Non-smokers get a healthy lungful of tobacco smoke in the Bay Area, one of the parts of the country that fared the worst on an annual report compiled by the American Lung Association.
The report grades each city based on whether restrictions on smoking in public outdoor areas are in place, smoking in residential housing is limited, and whether there are restrictions intended to reduce sales of tobacco products, according to the San Francisco Examiner.
San Francisco and Oakland both received B grades, despite an aggressive ramp-up of bans on public tobacco use in that city. San Jose received a C -- but most of the rest of the Bay Area received Ds or Fs, like Monterey, Napa, and Solano counties.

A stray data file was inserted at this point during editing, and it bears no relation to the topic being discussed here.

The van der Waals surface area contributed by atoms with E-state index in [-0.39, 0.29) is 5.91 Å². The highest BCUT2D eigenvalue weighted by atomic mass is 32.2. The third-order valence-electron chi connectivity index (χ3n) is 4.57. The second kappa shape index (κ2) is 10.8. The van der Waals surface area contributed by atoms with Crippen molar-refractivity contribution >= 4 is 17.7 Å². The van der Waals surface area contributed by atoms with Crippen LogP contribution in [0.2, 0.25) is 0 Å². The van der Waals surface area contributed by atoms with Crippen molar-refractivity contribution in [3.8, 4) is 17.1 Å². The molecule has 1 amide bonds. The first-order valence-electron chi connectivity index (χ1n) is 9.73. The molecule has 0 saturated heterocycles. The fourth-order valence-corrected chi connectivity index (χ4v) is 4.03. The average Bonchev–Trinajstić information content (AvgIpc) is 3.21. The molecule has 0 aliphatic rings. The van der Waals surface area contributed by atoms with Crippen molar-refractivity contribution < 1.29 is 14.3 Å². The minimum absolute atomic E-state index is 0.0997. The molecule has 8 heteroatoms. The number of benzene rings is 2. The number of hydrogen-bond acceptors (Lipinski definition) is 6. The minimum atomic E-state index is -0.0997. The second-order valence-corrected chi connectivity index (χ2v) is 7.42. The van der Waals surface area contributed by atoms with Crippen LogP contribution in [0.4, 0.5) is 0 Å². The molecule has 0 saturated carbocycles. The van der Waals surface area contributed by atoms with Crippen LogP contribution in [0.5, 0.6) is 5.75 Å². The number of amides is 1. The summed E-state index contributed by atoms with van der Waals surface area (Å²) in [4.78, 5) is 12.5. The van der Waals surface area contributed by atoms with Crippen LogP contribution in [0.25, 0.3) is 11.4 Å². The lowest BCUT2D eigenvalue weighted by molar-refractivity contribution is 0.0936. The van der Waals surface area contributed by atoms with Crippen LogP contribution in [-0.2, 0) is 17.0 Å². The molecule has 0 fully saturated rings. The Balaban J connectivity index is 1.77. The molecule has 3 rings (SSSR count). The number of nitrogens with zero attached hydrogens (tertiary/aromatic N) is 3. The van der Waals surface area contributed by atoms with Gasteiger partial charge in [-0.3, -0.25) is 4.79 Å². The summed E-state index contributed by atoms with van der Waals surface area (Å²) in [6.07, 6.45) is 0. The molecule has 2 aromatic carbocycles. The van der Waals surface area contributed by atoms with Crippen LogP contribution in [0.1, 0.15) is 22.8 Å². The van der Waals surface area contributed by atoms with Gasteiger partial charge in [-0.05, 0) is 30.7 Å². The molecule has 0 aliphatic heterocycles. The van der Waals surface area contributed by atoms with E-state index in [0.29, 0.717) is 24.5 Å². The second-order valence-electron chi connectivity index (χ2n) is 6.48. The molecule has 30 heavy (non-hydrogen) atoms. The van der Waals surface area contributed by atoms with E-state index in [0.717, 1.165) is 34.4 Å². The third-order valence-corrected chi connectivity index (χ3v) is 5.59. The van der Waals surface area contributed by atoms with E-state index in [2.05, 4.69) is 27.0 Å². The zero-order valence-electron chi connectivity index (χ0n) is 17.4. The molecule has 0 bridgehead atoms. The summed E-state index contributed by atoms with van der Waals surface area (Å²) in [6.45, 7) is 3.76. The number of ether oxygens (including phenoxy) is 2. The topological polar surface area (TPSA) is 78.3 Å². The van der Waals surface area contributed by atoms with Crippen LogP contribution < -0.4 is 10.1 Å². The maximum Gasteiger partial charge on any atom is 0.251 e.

Two-thirds of all jurisdictionsn in the state received an F grade, the report said.
Alameda, for example, earned a B grade, but only after a law that bans nearly all public tobacco use in that city went into effect on Jan. 2.
The American Lung Associated graded the entire state of California an "F" for not funding anti-smoking initiatives to its liking. Maybe that grade will go up in June if state voters agree to raise the cigarette tax by $1 per pack.